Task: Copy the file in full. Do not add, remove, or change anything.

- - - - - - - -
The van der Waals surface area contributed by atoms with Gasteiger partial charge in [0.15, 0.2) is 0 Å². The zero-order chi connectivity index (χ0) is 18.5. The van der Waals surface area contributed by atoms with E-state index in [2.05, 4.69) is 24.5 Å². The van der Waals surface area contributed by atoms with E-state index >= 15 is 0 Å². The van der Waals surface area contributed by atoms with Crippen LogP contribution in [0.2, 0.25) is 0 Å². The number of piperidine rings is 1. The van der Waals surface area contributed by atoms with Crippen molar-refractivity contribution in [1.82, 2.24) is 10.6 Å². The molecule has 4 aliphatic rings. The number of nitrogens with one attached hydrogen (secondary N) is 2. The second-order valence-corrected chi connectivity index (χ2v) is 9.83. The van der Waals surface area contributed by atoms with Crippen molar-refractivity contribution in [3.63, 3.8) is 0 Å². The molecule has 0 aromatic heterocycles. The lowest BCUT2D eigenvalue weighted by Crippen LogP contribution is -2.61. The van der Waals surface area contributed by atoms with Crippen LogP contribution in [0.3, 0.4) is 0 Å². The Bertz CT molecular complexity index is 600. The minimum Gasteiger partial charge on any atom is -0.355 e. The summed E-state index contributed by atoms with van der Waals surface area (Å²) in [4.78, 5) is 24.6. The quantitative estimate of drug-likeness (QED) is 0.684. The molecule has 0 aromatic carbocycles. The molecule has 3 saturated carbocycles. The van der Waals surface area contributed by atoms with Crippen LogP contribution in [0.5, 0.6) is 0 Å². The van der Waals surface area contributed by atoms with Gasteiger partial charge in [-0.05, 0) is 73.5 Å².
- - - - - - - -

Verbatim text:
The van der Waals surface area contributed by atoms with Gasteiger partial charge in [0.15, 0.2) is 0 Å². The zero-order chi connectivity index (χ0) is 18.5. The van der Waals surface area contributed by atoms with E-state index in [2.05, 4.69) is 24.5 Å². The van der Waals surface area contributed by atoms with E-state index >= 15 is 0 Å². The van der Waals surface area contributed by atoms with Crippen LogP contribution in [0.2, 0.25) is 0 Å². The number of piperidine rings is 1. The van der Waals surface area contributed by atoms with Crippen molar-refractivity contribution in [1.82, 2.24) is 10.6 Å². The molecule has 4 aliphatic rings. The number of nitrogens with one attached hydrogen (secondary N) is 2. The second-order valence-corrected chi connectivity index (χ2v) is 9.83. The van der Waals surface area contributed by atoms with Crippen molar-refractivity contribution in [3.63, 3.8) is 0 Å². The molecule has 0 aromatic heterocycles. The lowest BCUT2D eigenvalue weighted by Crippen LogP contribution is -2.61. The van der Waals surface area contributed by atoms with Crippen LogP contribution in [0.3, 0.4) is 0 Å². The Bertz CT molecular complexity index is 600. The minimum Gasteiger partial charge on any atom is -0.355 e. The summed E-state index contributed by atoms with van der Waals surface area (Å²) in [4.78, 5) is 24.6. The quantitative estimate of drug-likeness (QED) is 0.684. The molecule has 0 aromatic carbocycles. The molecule has 3 saturated carbocycles. The van der Waals surface area contributed by atoms with Crippen LogP contribution in [0.5, 0.6) is 0 Å². The van der Waals surface area contributed by atoms with Gasteiger partial charge in [-0.05, 0) is 73.5 Å².